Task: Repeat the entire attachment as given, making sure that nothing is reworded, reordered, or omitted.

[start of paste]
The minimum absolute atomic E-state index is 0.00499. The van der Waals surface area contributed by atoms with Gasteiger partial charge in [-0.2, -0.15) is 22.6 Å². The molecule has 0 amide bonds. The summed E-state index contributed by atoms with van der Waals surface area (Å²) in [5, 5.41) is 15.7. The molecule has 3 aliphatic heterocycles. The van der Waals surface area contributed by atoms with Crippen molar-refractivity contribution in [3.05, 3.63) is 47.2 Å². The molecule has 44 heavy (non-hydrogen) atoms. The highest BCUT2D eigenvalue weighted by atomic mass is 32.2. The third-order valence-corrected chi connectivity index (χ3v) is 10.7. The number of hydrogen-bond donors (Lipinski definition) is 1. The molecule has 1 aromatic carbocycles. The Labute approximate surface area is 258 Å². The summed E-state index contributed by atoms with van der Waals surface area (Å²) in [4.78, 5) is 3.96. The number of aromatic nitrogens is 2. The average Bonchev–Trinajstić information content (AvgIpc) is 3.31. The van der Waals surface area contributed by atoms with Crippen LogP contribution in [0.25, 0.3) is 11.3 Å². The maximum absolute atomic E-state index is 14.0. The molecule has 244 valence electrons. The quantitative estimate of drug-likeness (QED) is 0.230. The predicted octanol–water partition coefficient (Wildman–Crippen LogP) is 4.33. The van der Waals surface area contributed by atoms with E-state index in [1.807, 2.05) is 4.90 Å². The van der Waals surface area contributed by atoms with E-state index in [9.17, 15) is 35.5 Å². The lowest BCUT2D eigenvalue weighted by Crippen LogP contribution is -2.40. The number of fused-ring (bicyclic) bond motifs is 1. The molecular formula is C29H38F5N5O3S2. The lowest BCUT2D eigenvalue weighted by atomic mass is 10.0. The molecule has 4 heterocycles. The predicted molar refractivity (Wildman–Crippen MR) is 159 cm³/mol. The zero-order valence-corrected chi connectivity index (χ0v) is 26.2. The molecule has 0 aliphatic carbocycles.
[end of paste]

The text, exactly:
The minimum absolute atomic E-state index is 0.00499. The van der Waals surface area contributed by atoms with Gasteiger partial charge in [-0.2, -0.15) is 22.6 Å². The molecule has 0 amide bonds. The summed E-state index contributed by atoms with van der Waals surface area (Å²) in [5, 5.41) is 15.7. The molecule has 3 aliphatic heterocycles. The van der Waals surface area contributed by atoms with Crippen molar-refractivity contribution in [3.05, 3.63) is 47.2 Å². The molecule has 44 heavy (non-hydrogen) atoms. The highest BCUT2D eigenvalue weighted by atomic mass is 32.2. The third-order valence-corrected chi connectivity index (χ3v) is 10.7. The number of hydrogen-bond donors (Lipinski definition) is 1. The molecule has 1 aromatic carbocycles. The Labute approximate surface area is 258 Å². The summed E-state index contributed by atoms with van der Waals surface area (Å²) in [4.78, 5) is 3.96. The number of aromatic nitrogens is 2. The average Bonchev–Trinajstić information content (AvgIpc) is 3.31. The van der Waals surface area contributed by atoms with Crippen LogP contribution in [0.25, 0.3) is 11.3 Å². The maximum absolute atomic E-state index is 14.0. The molecule has 244 valence electrons. The quantitative estimate of drug-likeness (QED) is 0.230. The predicted octanol–water partition coefficient (Wildman–Crippen LogP) is 4.33. The van der Waals surface area contributed by atoms with E-state index in [1.807, 2.05) is 4.90 Å². The van der Waals surface area contributed by atoms with E-state index in [9.17, 15) is 35.5 Å². The lowest BCUT2D eigenvalue weighted by Crippen LogP contribution is -2.40. The number of fused-ring (bicyclic) bond motifs is 1. The molecular formula is C29H38F5N5O3S2. The lowest BCUT2D eigenvalue weighted by atomic mass is 10.0. The molecule has 4 heterocycles. The predicted molar refractivity (Wildman–Crippen MR) is 159 cm³/mol. The zero-order valence-corrected chi connectivity index (χ0v) is 26.2. The molecule has 0 aliphatic carbocycles.